If you think your computer might be infected (virus scanners don't detect everything only what they know - really only that) then you should really consider using Tails, not a virus scanner. This will protect both your anonymity and your system.

There is no virus scanner which is made for Tor, just because that's not how virus scanners work. They just have a big database of known viruses that they look for, but it's a quite inefficient tool in the sense that it already needs to know about a certain malware to be able to protect against it, so it's rather easy for an attacker to bypass it, even with really low skills.

In general you want to be more cautious. You should actually always be suspicious about bad SSL certificates from websites and verify signatures if you really have to download something over Tor (like Tor itself), but then again you may want to avoid that as it poses a serious threat, just like every downloaded file.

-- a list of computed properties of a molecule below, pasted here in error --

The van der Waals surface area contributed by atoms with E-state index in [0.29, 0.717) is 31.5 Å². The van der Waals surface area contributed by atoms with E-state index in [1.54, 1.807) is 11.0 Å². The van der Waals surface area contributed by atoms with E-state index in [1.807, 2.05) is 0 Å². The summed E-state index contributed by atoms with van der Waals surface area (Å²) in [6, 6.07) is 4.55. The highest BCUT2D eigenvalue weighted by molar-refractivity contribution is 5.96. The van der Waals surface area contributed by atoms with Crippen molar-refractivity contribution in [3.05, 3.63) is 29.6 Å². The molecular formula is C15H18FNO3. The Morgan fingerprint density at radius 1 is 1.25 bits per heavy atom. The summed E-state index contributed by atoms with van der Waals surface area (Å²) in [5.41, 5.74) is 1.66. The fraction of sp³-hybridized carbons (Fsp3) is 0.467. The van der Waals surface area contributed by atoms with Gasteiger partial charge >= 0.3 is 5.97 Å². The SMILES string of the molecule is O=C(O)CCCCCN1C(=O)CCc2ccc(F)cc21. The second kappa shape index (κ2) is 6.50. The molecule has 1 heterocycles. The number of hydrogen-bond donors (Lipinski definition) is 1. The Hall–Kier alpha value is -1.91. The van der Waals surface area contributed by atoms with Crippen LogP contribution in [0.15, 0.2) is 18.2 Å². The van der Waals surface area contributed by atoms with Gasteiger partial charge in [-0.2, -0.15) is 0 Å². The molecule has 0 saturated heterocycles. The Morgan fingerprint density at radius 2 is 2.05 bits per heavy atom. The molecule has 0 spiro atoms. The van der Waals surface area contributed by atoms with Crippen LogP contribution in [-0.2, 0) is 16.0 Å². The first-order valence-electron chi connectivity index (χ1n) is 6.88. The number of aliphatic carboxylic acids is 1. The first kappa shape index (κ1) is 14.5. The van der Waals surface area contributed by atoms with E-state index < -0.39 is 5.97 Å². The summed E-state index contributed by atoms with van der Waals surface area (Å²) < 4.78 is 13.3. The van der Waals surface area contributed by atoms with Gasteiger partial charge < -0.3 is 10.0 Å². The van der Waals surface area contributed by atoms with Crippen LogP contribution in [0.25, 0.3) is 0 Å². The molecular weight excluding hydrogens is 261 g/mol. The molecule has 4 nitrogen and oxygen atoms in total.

About China: They and other countries actually seem to at least consider that. However, if you can get a working version of Tor, a bridge and the public key(s) with which new releases are signed to dissidents then the right usage of both can make it incredibly hard to attack. Once you have the public key (and you only need to get that once) then you can verify every future release of Tor or anything else you might download. Of course this doesn't prevent security holes that might be there in the Tor Browser. That's why disabling JavaScript can increase security. A lot of attacks require enabled JavaScript, but when you Download files and you don't trust the source or can't verify that anybody messed with the Tor Browser you downloaded then you are vulnerable.